As of the present, land covers about 29% of the earth’s surface. Genesis 1;12 tells us, “And the earth brought forth grass, and herb yielding seed after his kind, and the tree yielding fruit, whose seed was in itself, after his kind: and God saw that it was good.” Again, God spoke in Genesis 1:29, “And God said, Behold, I have given you every herb bearing seed, which is upon the face of all the earth, and every tree, in the which is the fruit of a tree yielding seed; to you it shall be for meat.”
There was a purpose to all of God’s creation. Creating the lands and seas was not an end in itself, but a means whereby God’s future creation of animals and man might be sustained. Certain creatures would be sustained by the land and others by the great oceans, streams, and lakes.
The grass God is referring to is not necessarily lawn grass as we might think. Although that kind of grass may not kill you, it is not recommended that you eat it. Human stomachs were not created to digest it, but cattle on the hand can handle it easily. A cow, in particular, was created with four separate stomachs allowing the grass to be digested.
Grass actually refers to grain. There are several grains recognized today by the food industry. The six main varieties of natural grains are barley, rice, wheat, oats, rye, and corn.
These sustainable plants can also be milled for flour or pressed for oil. The hardiness of these plants makes them exceptional for harvesting by mechanical means, and shipping and storage for long periods of time are possible.
“And God said, Let there be lights in the firmament of the heaven to divide the day from the night; and let them be for signs, and for seasons, and for days, and years:”
Day Four brings the creation of the sun, moon, and stars, the filling of the universe. We are told in Colossians 1:16, “For by him [Jesus] were all things created, that are in heaven, and that are in earth . . . .“ Jesus Christ, God the Son, is responsible along with the Father and Holy Spirit for the filling of the universe. “And God said,” and it was so.
I am overwhelmed by the sheer vastness of the universe. The closest star, our sun is 92.7 million miles away from earth and has an area of 196.9 million mi².
Alpha Centauri to the left - Beta Centauri to the right
The second closest star to earth is Alpha Centauri. It is a mere 4.3 light-years from earth. Light, the fastest moving object in the universe, travels at a speed of 186,000 miles per second or 671 million miles an hour. A light-year is the distance light travels in a year – roughly 5.5 trillion miles. Incredible, isn’t it!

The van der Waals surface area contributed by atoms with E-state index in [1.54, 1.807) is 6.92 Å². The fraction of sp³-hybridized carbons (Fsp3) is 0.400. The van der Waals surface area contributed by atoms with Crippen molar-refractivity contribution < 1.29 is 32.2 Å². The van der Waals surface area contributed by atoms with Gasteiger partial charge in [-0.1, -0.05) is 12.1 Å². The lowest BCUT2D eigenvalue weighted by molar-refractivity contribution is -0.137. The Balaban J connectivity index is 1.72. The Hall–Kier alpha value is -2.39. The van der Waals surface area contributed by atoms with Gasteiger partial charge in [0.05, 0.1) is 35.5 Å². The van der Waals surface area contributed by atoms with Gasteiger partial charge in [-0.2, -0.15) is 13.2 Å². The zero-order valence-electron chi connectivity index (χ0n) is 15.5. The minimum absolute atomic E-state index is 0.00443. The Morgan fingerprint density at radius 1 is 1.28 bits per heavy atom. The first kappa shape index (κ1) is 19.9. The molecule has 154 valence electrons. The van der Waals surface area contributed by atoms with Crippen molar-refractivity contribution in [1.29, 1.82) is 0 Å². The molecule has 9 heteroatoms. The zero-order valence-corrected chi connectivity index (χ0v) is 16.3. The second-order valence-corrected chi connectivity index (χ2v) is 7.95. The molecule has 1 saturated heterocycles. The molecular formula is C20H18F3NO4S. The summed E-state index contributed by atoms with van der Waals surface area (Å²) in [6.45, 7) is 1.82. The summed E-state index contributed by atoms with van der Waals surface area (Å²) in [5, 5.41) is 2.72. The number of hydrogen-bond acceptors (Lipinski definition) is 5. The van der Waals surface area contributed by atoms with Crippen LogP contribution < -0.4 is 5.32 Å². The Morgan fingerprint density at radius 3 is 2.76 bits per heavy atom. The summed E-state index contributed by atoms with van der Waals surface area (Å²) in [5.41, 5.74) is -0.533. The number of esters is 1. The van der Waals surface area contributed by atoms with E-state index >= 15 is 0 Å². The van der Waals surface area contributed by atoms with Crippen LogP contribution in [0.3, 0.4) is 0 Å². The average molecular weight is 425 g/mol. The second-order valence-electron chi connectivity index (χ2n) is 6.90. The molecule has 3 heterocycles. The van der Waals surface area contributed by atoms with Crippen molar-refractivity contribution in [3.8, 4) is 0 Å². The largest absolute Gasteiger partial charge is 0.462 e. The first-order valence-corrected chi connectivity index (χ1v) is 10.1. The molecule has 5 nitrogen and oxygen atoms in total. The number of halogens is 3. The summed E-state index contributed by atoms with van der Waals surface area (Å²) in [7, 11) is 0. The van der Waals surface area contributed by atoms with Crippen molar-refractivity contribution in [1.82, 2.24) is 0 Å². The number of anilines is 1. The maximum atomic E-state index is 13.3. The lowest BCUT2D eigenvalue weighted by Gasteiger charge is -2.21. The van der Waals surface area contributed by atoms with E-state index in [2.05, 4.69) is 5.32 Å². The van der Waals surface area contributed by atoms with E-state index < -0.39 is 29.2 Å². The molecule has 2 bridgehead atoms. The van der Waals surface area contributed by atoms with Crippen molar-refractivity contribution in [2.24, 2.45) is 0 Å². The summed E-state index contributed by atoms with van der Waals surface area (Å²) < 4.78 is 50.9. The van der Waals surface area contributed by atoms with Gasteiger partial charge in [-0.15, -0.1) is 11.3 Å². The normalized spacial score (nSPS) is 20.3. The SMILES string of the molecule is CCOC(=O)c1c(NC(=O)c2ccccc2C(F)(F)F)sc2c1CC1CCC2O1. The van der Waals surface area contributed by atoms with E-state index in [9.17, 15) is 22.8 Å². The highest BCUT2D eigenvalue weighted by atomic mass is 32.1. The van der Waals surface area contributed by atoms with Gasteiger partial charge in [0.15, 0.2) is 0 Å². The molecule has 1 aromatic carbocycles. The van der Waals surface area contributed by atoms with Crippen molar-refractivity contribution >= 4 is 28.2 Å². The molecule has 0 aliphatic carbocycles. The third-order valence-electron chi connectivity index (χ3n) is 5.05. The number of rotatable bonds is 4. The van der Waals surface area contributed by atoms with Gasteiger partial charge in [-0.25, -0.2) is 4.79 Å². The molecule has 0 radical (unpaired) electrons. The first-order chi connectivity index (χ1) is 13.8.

We see the purpose of all of this in Genesis 1:13 - And God said, Let there be lights in the firmament of the heaven to divide the day from the night; and let them be for signs, and for seasons, and for days, and years.”
What does God mean when He says, “. . . let them be for signs” . . .? The Hebrew word for signs, 'ôth, means a signal, an omen, a miracle. Not only were the sun, moon, and stars given for light but also for communication. Much has been made about heavenly signs – blood-moons, comets, total eclipses of the sun, etc. We will save that discussion for another time, but please realize the purpose of God’s heavenly creation was more than just light. He would use His creation to communicate to mankind through signs.
The Lord tells Moses in Exodus 4:17, “And thou shalt take this rod in thine hand, wherewith thou shalt do signs.” The same Hebrew word is used here for the English word, signs. Moses was to do miracles, to pronounce omens with his rod. God placed His rod in the heavens.
Another interesting thought is to consider the meaning of the word seasons. In the original Hebrew, the word actually means an appointed time, an appointment. God keeps His Day-Timer by the seasons of the heavens.
The Jewish feasts have their beginning according to the heavens, Jewish nights are proclaimed according to the stars. God said, “. . . And the evening and the morning were the . . . day.” According to Jewish tradition, the evening begins when three medium-sized stars appear in the night sky.
The heavens are as dramatic as the God who created them.
- In the Beginning, God - Part 5
God's creation continues as He approaches his crowning work.
© 2018 William Kovacic